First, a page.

IMO that's part of why Apple comps cost more. They do sometimes include features that are hard to find on a PC. I'm not going to argue you can't find a better deal on a Windows based machine. You can. But once you start really matching specs the difference in price "can" get real slim. One glaring difference is the current Mac Pros. Man do they need a refresh. What they are charging for 3-4 year old tech is crazy IMO. Anywho to each their own.

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Yeah, the Mac Pro models haven't been updated for a while now. I have even read rumors that Apple may be dropping them... which would really tick off a lot of Pro Tools HD / HDX users - probably not to mention Avid too... unless they hurry up with a Thunderbolt interface compatible version of HD / HDx. I for one would welcome that with open arms.

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IMO that's part of why Apple comps cost more. They do sometimes include features that are hard to find on a PC. I'm not going to argue you can't find a better deal on a Windows based machine. You can. But once you start really matching specs the difference in price "can" get real slim. One glaring difference is the current Mac Pros. Man do they need a refresh. What they are charging for 3-4 year old tech is crazy IMO. Anywho to each their own.

 

 

ASUS has a G75V with Thunderbolt and really nice specs for 1200$ (Core i7, gobs of RAM and HD space).

 

However, my problem just became irrelevant as my Mackie 400F just died anyway... We were tracking drum and it fell to the ground face first (blame the drummer) and something went wrong in the PSU I guess as phantom doesn't work anymore and there's a ringing in the headphone output even with the volume off and the firewire cable disconnected. It was 6 years old...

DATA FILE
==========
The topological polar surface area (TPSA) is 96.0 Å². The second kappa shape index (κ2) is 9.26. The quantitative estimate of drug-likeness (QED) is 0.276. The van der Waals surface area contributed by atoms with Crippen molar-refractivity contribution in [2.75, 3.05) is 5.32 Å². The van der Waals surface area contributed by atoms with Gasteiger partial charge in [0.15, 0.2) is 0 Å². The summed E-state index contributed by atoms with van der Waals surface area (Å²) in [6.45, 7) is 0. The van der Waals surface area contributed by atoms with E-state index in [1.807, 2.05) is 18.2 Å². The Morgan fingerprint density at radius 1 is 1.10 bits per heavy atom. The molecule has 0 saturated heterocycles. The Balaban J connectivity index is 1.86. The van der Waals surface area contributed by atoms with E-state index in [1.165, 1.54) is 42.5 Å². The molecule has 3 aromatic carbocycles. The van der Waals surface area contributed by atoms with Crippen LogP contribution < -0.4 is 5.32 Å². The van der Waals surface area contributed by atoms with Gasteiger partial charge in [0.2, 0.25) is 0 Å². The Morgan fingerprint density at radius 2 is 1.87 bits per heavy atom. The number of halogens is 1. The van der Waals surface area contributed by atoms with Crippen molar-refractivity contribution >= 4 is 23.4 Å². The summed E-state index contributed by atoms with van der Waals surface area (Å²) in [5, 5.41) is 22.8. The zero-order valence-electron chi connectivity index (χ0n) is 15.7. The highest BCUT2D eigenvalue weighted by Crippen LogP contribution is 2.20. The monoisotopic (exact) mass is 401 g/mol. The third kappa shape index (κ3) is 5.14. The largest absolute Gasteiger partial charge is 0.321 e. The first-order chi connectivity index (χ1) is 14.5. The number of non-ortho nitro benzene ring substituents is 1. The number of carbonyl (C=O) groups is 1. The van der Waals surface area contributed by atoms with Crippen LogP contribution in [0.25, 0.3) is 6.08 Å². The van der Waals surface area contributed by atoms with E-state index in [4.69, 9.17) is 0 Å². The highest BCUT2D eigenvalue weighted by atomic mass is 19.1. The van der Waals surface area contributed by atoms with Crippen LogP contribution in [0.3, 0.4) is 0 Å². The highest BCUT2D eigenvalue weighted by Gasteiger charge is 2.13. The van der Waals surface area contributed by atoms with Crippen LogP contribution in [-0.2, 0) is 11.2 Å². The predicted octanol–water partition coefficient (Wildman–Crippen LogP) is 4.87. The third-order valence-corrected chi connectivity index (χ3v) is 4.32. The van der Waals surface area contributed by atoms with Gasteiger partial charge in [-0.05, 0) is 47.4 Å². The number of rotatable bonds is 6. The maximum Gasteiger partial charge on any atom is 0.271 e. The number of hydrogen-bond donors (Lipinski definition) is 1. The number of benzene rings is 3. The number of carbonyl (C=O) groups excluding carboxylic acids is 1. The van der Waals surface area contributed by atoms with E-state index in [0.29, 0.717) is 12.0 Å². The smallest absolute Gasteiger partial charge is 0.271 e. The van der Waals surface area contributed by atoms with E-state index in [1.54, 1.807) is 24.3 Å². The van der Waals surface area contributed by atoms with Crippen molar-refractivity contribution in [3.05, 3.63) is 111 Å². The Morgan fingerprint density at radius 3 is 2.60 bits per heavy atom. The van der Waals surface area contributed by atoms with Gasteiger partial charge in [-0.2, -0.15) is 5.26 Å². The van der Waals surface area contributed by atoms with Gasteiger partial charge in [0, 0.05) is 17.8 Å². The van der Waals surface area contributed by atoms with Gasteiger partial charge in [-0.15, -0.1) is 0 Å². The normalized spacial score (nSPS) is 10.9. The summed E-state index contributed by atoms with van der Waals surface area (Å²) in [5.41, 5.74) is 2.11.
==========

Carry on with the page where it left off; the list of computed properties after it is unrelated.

So now I need a new laptop AND a new interface...

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Oh I can't find a new laptop with expresscard either...

And there's just no way I'm paying Apple prices.


I'll wait for Thunderbolt to show up on PCs I guess.

 

 

whats your budget?

you are right if you are looking at the current acers, asus, fujitsu etc low cost models.

yes they are pretty cheap 500-600$, have a good cpu i5 or i7, enough ram, good enough hdd, dvd/cd burner etc. but they do not have express cards slots, no firewire and miss other opportunities for extensions...

 

if you need firewire or express card slot you have to look in the next higher price segment, 1000-1200$ might be at least what you need to spent...

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if you need firewire or express card slot you have to look in the next higher price segment, 1000-1200$ might be at least what you need to spent...